I liked the texture and colour contrast between this red-headed rock agama and the tree bark. Little gems in the bush!

A red-necked spurfowl rumaging around in the underground for nibbles.

A crested francolin rumaging in old elephant dung for seeds.

It was late afternoon and we found a big male leopard in a figtree sprawled out on a large horizontal bough. Not too far away in the same tree we saw this bush hyrax who put its head out of a hollowed out knot in the tree to see what was going on. Needless to say with a leopard close by this hyrax was not going anywhere.

The camp’s logo on the side of our game vehicle – impressive.

Back at camp, while we were downloading our images, we were visited by this collared palm-thrush.

Later that afternoon, further down the river we found several giraffe drinking at one of the few pools of open water. It is clear that the water table is not too far below the surface of the sand even this late in the dry season.

“Trees are the earth’s endless effort to speak to the listening heaven.” ~Rabindranath Tagore

A simple scene crossing a broad sand river bed. Not so fast, there is nothing simple about it. There was a multitude of life. Elephants to the left and giraffe to the right. In front of us were a small group of Black faced sandgrouse. Along the edge of the water were hammerkops and sandpipers. And in the impressions in the sand, were printed all the tales of the night’s events.

In winter, the Tamboti tree gets red leaves so I was intrigued to see the Tamarind tree does the same at the end of the dry season.

For the life of me I can not remember the name of this tree which blossomed in late spring. It was a beautiful contrast to the surrounding area. Our guide, Justin told me the name but I cannot remember it.

One of the characteristics of Ruaha is its groves of baobab trees. This creates a magical environment for a myriad of wildlife.

One of the iconic images we were trying to get was a leopard lying in the fork of one of the branches of a baobab. We never found one but did find this male leopard in a well-leafed figtree.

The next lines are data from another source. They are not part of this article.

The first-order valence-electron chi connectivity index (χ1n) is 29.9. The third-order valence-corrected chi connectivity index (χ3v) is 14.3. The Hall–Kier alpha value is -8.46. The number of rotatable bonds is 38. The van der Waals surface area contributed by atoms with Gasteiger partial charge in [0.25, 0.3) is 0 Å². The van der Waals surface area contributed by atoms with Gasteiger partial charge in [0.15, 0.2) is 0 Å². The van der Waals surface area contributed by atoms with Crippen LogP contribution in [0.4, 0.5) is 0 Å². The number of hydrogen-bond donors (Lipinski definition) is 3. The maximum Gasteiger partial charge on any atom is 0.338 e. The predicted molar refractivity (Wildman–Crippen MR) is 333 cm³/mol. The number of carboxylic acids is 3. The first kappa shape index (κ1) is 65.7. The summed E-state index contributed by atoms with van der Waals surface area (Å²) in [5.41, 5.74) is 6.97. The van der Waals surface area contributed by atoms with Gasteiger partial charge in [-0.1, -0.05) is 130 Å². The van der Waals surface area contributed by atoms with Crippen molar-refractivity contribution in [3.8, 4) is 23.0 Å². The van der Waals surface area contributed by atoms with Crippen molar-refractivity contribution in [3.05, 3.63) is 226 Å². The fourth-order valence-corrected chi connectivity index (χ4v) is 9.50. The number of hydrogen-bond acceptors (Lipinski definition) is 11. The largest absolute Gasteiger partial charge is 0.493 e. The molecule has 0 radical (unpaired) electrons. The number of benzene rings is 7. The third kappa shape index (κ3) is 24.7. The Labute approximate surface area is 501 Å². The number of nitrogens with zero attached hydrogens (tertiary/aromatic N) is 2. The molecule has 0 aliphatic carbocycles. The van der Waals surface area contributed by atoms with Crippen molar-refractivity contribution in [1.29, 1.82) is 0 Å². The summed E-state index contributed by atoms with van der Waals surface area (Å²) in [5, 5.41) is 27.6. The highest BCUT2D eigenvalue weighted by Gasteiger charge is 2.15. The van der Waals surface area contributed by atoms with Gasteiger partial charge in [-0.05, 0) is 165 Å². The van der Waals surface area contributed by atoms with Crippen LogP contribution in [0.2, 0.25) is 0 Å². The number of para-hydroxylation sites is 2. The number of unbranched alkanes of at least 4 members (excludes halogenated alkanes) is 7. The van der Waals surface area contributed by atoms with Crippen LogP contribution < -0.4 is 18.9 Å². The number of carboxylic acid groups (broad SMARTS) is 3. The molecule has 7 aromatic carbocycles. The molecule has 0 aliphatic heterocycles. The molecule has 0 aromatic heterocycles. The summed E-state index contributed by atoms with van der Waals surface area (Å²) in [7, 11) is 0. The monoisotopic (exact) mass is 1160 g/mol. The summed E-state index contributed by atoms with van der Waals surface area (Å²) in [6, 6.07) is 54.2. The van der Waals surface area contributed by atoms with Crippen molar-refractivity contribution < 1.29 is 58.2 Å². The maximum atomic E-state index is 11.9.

“Whatever you do, look and be quiet. There is much to see. There is even more to understand.”~ Mike Haworth

A large adult male leopard lying comfortably sprawled out on the bough of a large figtree. He was in deep shade and high enough to catch any passing breeze to keep him cool. We spent around an hour waiting for him to come down which we knew he would do as the sun set.

Wildlife photography always has an element of chance in it. We were waiting for this male leopard to descend from the tree but it was getting darker and darker and our camera’s shutter speeds were falling despite pushing up our ISOs. Eventually it got to a point where we were not going to get a pin sharp image of this male if he moved. Sure enough as it was getting dark he got up and began to walk down the bough of the figtree. By now there was no option but to play with slow shutter speeds. We hoped he would descend the tree trunk on our side but he decided to go down the other side of the trunk. So is the way of wildlife photography!

“To photograph is to hold one’s breath, when all faculties converge to capture fleeting reality. It’s at that precise moment that mastering an image becomes a great physical and intellectual joy.” ~Henri Cartier-Bresson

That evening back at camp, we gathered down on the riverbed for dinner. The camp staff had created a bonfire and there were lamplights all around. It looked beautiful. The food was warmed on coals buried in the sand. The staff were so hospitable, the food was scrumptious and spiced with animated chatter about our days’ sightings. The evening was cool, the fire was crackling and there was a Scops owl serenading in the background – bliss!!

Explore, seek to understand, marvel at its inter-connectedness and let it be.

Have fun, Mike